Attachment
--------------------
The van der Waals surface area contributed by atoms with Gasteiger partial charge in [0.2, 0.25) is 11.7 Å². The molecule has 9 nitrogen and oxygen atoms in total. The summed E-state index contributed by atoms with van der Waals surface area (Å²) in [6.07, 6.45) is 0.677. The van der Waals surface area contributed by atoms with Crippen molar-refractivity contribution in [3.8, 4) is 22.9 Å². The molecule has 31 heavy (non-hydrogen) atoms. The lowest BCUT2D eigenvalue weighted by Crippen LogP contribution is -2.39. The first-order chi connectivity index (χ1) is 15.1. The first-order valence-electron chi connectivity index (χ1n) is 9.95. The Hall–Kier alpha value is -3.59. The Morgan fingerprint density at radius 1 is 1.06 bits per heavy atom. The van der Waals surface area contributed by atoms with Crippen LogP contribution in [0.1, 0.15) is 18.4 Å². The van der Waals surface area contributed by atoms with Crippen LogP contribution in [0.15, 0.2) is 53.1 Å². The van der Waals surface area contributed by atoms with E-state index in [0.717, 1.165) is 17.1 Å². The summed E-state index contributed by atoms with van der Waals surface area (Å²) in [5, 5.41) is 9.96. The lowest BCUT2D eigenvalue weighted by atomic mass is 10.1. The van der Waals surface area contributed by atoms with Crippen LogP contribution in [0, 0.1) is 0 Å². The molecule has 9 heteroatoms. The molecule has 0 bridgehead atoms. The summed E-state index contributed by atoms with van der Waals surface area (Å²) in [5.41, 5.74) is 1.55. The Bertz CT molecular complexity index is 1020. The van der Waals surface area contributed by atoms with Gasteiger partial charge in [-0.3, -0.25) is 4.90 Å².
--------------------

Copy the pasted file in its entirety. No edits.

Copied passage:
The van der Waals surface area contributed by atoms with Gasteiger partial charge in [0.2, 0.25) is 11.7 Å². The molecule has 9 nitrogen and oxygen atoms in total. The summed E-state index contributed by atoms with van der Waals surface area (Å²) in [6.07, 6.45) is 0.677. The van der Waals surface area contributed by atoms with Crippen molar-refractivity contribution in [3.8, 4) is 22.9 Å². The molecule has 31 heavy (non-hydrogen) atoms. The lowest BCUT2D eigenvalue weighted by Crippen LogP contribution is -2.39. The first-order chi connectivity index (χ1) is 15.1. The first-order valence-electron chi connectivity index (χ1n) is 9.95. The Hall–Kier alpha value is -3.59. The Morgan fingerprint density at radius 1 is 1.06 bits per heavy atom. The van der Waals surface area contributed by atoms with Crippen LogP contribution in [0.1, 0.15) is 18.4 Å². The van der Waals surface area contributed by atoms with Crippen LogP contribution in [0.15, 0.2) is 53.1 Å². The van der Waals surface area contributed by atoms with E-state index in [0.717, 1.165) is 17.1 Å². The summed E-state index contributed by atoms with van der Waals surface area (Å²) in [5, 5.41) is 9.96. The lowest BCUT2D eigenvalue weighted by atomic mass is 10.1. The van der Waals surface area contributed by atoms with Crippen LogP contribution in [0, 0.1) is 0 Å². The molecule has 9 heteroatoms. The molecule has 0 bridgehead atoms. The summed E-state index contributed by atoms with van der Waals surface area (Å²) in [5.41, 5.74) is 1.55. The Bertz CT molecular complexity index is 1020. The van der Waals surface area contributed by atoms with Gasteiger partial charge in [-0.3, -0.25) is 4.90 Å².